The idea that homes sell best in spring and summer stems from the fact that parents want to wait until summer to move school-aged children. But today, more than half of buyers aren’t married, so their decisions aren’t necessarily based on kids’ schedules.
If buyers are looking for a home in November, they’ve either waited through the busy season in hopes of a better deal, or they’re facing their own time constraints due to work changes or other reasons. For these highly motivated buyers, the traditional barriers to winter house-hunting — bad weather, short days, holiday preparations — don’t apply. If your house is available for them to view in November, these buyers are more likely to make an offer close to listing price.
Because of the misconceptions about selling during winter, it’s true that many sellers don’t think it’s worth their time to try and sell their homes toward the end of the year, so they take their homes off the market. Their loss of a potential buyer is your gain!
Serious buyers have fewer homes to choose from over the holidays. That means less competition for you — and more buyers checking out your even more desirable home, either online or in person.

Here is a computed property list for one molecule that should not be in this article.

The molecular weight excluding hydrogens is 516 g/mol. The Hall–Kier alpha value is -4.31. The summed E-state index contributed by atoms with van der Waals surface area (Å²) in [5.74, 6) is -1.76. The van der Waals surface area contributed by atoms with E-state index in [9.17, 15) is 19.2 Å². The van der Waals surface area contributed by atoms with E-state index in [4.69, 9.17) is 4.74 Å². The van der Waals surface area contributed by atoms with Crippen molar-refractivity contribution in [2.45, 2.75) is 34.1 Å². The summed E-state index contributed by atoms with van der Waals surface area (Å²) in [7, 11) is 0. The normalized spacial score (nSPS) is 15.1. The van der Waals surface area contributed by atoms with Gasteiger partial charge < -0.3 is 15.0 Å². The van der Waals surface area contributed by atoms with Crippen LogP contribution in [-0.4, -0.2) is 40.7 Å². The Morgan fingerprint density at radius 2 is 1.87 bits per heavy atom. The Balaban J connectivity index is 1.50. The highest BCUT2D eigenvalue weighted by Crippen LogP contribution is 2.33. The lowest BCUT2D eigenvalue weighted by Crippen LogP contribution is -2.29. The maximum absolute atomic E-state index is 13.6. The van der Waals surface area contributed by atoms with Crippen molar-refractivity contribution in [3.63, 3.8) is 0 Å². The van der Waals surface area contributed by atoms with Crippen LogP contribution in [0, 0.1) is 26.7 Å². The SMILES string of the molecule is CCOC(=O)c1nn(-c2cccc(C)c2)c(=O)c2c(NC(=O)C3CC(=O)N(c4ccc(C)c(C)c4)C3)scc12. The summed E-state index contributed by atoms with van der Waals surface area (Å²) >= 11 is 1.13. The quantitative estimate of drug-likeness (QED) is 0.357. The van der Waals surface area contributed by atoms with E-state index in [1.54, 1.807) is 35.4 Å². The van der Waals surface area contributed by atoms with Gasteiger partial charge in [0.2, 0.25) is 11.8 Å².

A house marketed in November may lure buyers looking for year-end tax breaks. Buyers looking to lower their taxes may snatch up a home late in the year so they can deduct home purchase costs. That includes points, interest and property taxes.
And if someone sold a house during the traditional summer selling season and faces capital gains tax on the deal (because he’s an investor or lived in the house for fewer than two years), he may be highly motivated to buy in November since closing on the purchase of another house within 180 days may let him avoid capitol gains tax.